HTML5 – an Awesome Option for Cross-Platform App Development

User Avatar by Ravikumar Vadde Show Comments


HTML5 and cross-platform web and mobile developmentI recently had the opportunity to implement an app for a client using HTML5.  Since I first began working with HTML5 I was impressed with its rich functionality. One of the aspects I like best about HTML5 development is that I can use the platform to produce a completely familiar reading experience and thus deliver excellent user experience for the app user and great results for the client.

While there are many reasons why internet marketers need to know about HTML5, I am going to focus for the rest of this article on discussing the features that I – as a developer – find most useful in the HTML5 platform. These are the innovative ways of handling processes and information that could make HTML5 development the big winner over other front-end technologies.

The <Video> Tag 
Embedding videos on a website is now much easier in HTML5 than it was in previous versions of HTML. You don’t need to depend any more on 3rd party plugins like Flash or Sliverlight to embed video or audio files. Now all you have to do is use HTML5′s built in coding to embed your media of choice, which is great because it circumvents all kinds of compatibility issues that come with 3rd party players.

You can customize the default image shown in the video player screen by including poster parameters inside the video tag that point to the image URL.

Customize Video Player with HTML5

Using the p[oster tag to customize HTML5 video

It’s not just the look of the player you can adjust; Customizing your HTML5 video player functionality is done through a number of DOM methods, properties and events which are available, that allow developers to control the video player using javascript or the javascript framework. Since each browser provides its own different look and feel for the player, we'll have to create our own controls using custom HTML and the DOM methods, properties and events mentioned above If we want to have tighter controls over the user experience and integrate our own design across all browsers.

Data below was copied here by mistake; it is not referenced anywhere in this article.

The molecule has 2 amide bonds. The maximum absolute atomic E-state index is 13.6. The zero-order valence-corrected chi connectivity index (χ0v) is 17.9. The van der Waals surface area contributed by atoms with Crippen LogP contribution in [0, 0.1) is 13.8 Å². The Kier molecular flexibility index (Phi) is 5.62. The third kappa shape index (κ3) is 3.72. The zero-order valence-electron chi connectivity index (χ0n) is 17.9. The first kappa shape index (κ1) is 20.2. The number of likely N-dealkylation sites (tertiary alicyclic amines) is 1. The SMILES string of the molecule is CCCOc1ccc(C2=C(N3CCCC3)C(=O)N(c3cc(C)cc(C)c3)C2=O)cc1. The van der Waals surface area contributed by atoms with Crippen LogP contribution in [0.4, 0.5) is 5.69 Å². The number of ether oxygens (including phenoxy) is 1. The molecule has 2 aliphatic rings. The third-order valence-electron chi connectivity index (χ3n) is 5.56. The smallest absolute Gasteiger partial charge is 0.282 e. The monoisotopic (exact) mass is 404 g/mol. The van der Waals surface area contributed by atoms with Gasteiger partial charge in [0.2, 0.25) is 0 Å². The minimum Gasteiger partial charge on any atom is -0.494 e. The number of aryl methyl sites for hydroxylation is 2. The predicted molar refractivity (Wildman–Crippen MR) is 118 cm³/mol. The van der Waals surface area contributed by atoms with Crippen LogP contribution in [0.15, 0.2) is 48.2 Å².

Currently, there are 3 supported video formats for the <video> element in HTML5: MP4, WebM, and Ogg:

  • MP4 = MPEG 4 files with H264 video codec and AAC audio codec
  • WebM = WebM files with VP8 video codec and Vorbis audio codec
  • Ogg = Ogg files with Theora video codec and Vorbis audio codec

Note: Internet Explorer 9, Firefox, Opera, Chrome, and Safari support the <video> element. Internet Explorer 8 and earlier versions do not support the <video> element.

The <Canvas> Tag
We can use a <canvas> element as a resolution-dependent bitmap canvas which can be used for rendering graphs, game graphics, or other visual images on the fly. A canvas is a rectangle in your page where you can use JavaScript to draw anything you want. This allows web developers to easily create animation, rich interfaces and games.

The canvas tag supplies a space where a rich toolkit of drawing operations can occur – a functionality that may very well revolutionize the Web. If you want to see the canvas tag in action, check out the facebook developers section where a number of HTML5 games have been created that use the canvas tag (with JavaScript support).